It’s that time of the year again – May, the graduation season!

My social media newsfeeds are filled with happy faces in graduation gowns, and playful snapshots in classrooms and around campus. If you are one of them, big congratulations to you! Looking back, do you realise how much you have accomplished over the past 2 decades? How much have you grown while working through the challenges and disappointments but still keep going? How much your mind has been expanded and opened up with every new concept and exposures you came across? I’m so proud of you!
happy graduates

Now, your phase of “learning within a box” has ended. You are moving on to the next phase –
Learning by Doing & Experimenting! The next 5 years will be your golden years to build your professional foundation and develop important career skills. Are you already fired up to go make some real impact on the world? Good for you! You know you may not have all it takes yet, and that’ why you need to choose relevant jobs. Jobs that align with your long-term goals to build your career capital, network capital and financial capital to lead you there. Meanwhile, do keep fueling that fire within you with hope and perseverance. You’ll need it when you are finally ready!
Alongside with the thrill to finally able to leave school, I can feel a little uncertainty inside you. After all you’ve only been a student all your life, so of course it’s going to be a huge transition for you!
My mission here at Career Liberals is to empower young talents like YOU to have the autonomy and flexibility in managing your careers. So here are 4 practical tips to help you go through this huge transition to work-life smoothly:

Graduation…Now What?

1. Be aware and respectful of generational differences

You’ve probably heard of the many discussion about millennials in the workplace like a different species. (And your are already Gen Z if you graduated in 2017). There is a drastically different outlook from the generations before who are used to the more traditional hierarchy of large corporate firms. Without awareness, it’s easy to feel misunderstood or even judged when working with people from different generations.
For example, putting your headphones on to block out the distractions in your cubicle seems perfectly natural to you; but the older generations might think it is not a proper etiquette in an office environment. While you can’t control how others react, always be respectful, explain your WHY, and ask the WHY about their suggestions to foster communications and understanding. Very often it’s just different style of expressions sharing the same objective.

2. Patience is a virtue – Set a reasonable timeframe for you to see the fruits of your efforts

 At the beginning of your career, your first tasks would probably be tedious, trivial or mundane items in daily operations. They are important – you need them to build your confidence and knowledge foundation so you can take up larger chunks of responsibilities later! Think about it, would it be too cruel for your supervisor to put you at risk for a huge challenge which could potentially crush your confidence right from the start?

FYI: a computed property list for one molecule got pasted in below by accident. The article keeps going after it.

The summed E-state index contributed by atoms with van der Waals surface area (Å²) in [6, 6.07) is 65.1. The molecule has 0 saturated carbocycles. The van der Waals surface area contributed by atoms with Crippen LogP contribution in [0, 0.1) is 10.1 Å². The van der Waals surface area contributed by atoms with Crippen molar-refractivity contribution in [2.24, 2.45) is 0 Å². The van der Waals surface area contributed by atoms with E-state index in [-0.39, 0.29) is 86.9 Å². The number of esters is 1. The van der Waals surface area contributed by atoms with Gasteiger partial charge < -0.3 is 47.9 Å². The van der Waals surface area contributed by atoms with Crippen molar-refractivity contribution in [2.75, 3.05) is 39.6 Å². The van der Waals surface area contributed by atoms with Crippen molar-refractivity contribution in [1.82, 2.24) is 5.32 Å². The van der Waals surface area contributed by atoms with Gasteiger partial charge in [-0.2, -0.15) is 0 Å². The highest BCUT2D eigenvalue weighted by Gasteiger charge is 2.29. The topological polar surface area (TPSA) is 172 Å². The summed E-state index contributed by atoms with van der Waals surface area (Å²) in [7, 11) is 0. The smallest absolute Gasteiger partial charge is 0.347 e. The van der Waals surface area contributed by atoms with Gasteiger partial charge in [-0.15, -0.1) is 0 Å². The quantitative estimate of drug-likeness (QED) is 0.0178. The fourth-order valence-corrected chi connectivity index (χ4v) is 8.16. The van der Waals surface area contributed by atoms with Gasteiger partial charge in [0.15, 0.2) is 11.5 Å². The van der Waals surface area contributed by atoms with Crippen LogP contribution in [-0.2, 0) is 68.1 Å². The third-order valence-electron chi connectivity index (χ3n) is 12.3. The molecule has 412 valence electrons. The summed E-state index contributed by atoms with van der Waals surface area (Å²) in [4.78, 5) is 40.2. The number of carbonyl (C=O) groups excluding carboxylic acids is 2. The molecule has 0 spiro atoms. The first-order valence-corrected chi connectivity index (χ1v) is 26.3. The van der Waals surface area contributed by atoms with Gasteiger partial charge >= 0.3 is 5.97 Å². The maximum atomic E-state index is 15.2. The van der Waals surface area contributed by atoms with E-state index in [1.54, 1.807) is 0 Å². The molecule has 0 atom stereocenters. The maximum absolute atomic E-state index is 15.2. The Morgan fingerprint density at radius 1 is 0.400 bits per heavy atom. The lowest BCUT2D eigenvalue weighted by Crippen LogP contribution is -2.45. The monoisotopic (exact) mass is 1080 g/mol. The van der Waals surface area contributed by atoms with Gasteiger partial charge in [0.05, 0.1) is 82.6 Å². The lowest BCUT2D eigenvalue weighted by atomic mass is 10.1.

There is a famous quote on performance which says, “How you do anything is  how you do everything.Thus prove your ability by doing those early tasks extremely well, and when you feel ready, ask for more responsibilities.

 3. Have healthy habits to keep you fit physically, emotionally and financially

As a mature and independent adult, your single most responsibility is to take good care of yourself! It means eating healthy, getting enough sleep, exercising regularly, manage your stress well. Work-life balance requires some disciplines to build healthy routines and stick to it. Sounds boring, but no aspects of life can be singled out to achieve overall happiness. Especially at the beginning stage you could easily feel overwhelmed with the workplace life, so having these healthy life habits keep you sane. Moreover, keep an eye on your financial planning, budgets and start tracking your expenditures. Many studies have shown that work pressure could lead to stressful eating and stressful shopping. Be aware of this inclination when you are just starting out.

4. Always seek growth and keep challenging yourself

As I mentioned, your first 5 years in your careers are golden for your professional growth. So don’t be afraid of volunteering for new challenges at work when you feel ready. Seek every new exposure as a learning opportunity. Don’t merely complete what you are told; think deeper and always focus on improving the quality. Childlike curiosity is your best friend. Moreover, Learning and growth never end in your life. So continue to invest yourself in learning, be it online courses, conferences, seminars or networking sessions with industry professionals so you can find mentors who could speed up your growth potential.

 Access more career resources like this in the Resources Library